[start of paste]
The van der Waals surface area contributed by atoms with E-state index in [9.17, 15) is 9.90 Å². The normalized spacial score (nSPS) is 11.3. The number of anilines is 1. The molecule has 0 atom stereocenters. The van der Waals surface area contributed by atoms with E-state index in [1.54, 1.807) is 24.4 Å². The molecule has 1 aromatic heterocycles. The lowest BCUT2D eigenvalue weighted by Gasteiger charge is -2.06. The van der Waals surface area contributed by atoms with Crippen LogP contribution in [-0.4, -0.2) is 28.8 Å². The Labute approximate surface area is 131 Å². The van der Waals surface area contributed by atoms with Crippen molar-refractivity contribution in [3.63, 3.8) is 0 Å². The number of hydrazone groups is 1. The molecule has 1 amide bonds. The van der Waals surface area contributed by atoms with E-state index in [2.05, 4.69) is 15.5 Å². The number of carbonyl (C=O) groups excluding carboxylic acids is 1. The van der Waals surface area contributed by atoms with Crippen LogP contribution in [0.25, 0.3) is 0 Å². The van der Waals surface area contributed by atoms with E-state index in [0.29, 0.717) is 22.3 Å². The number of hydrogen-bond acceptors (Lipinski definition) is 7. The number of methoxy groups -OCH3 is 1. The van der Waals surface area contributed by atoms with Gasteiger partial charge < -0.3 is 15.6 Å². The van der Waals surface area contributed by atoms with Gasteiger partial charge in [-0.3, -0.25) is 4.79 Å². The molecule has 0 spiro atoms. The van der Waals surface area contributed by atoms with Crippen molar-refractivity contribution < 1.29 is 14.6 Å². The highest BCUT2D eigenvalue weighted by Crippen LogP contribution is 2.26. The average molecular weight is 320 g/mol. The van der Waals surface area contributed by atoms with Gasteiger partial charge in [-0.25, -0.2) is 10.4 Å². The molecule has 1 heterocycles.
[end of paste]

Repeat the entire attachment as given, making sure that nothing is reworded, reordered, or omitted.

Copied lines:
The van der Waals surface area contributed by atoms with E-state index in [9.17, 15) is 9.90 Å². The normalized spacial score (nSPS) is 11.3. The number of anilines is 1. The molecule has 0 atom stereocenters. The van der Waals surface area contributed by atoms with E-state index in [1.54, 1.807) is 24.4 Å². The molecule has 1 aromatic heterocycles. The lowest BCUT2D eigenvalue weighted by Gasteiger charge is -2.06. The van der Waals surface area contributed by atoms with Crippen LogP contribution in [-0.4, -0.2) is 28.8 Å². The Labute approximate surface area is 131 Å². The van der Waals surface area contributed by atoms with Crippen molar-refractivity contribution in [3.63, 3.8) is 0 Å². The number of hydrazone groups is 1. The molecule has 1 amide bonds. The van der Waals surface area contributed by atoms with E-state index in [2.05, 4.69) is 15.5 Å². The number of carbonyl (C=O) groups excluding carboxylic acids is 1. The van der Waals surface area contributed by atoms with Crippen LogP contribution in [0.25, 0.3) is 0 Å². The van der Waals surface area contributed by atoms with E-state index in [0.29, 0.717) is 22.3 Å². The number of hydrogen-bond acceptors (Lipinski definition) is 7. The number of methoxy groups -OCH3 is 1. The van der Waals surface area contributed by atoms with Gasteiger partial charge < -0.3 is 15.6 Å². The van der Waals surface area contributed by atoms with Gasteiger partial charge in [-0.3, -0.25) is 4.79 Å². The molecule has 0 spiro atoms. The van der Waals surface area contributed by atoms with Crippen molar-refractivity contribution < 1.29 is 14.6 Å². The highest BCUT2D eigenvalue weighted by Crippen LogP contribution is 2.26. The average molecular weight is 320 g/mol. The van der Waals surface area contributed by atoms with Gasteiger partial charge in [-0.25, -0.2) is 10.4 Å². The molecule has 1 heterocycles.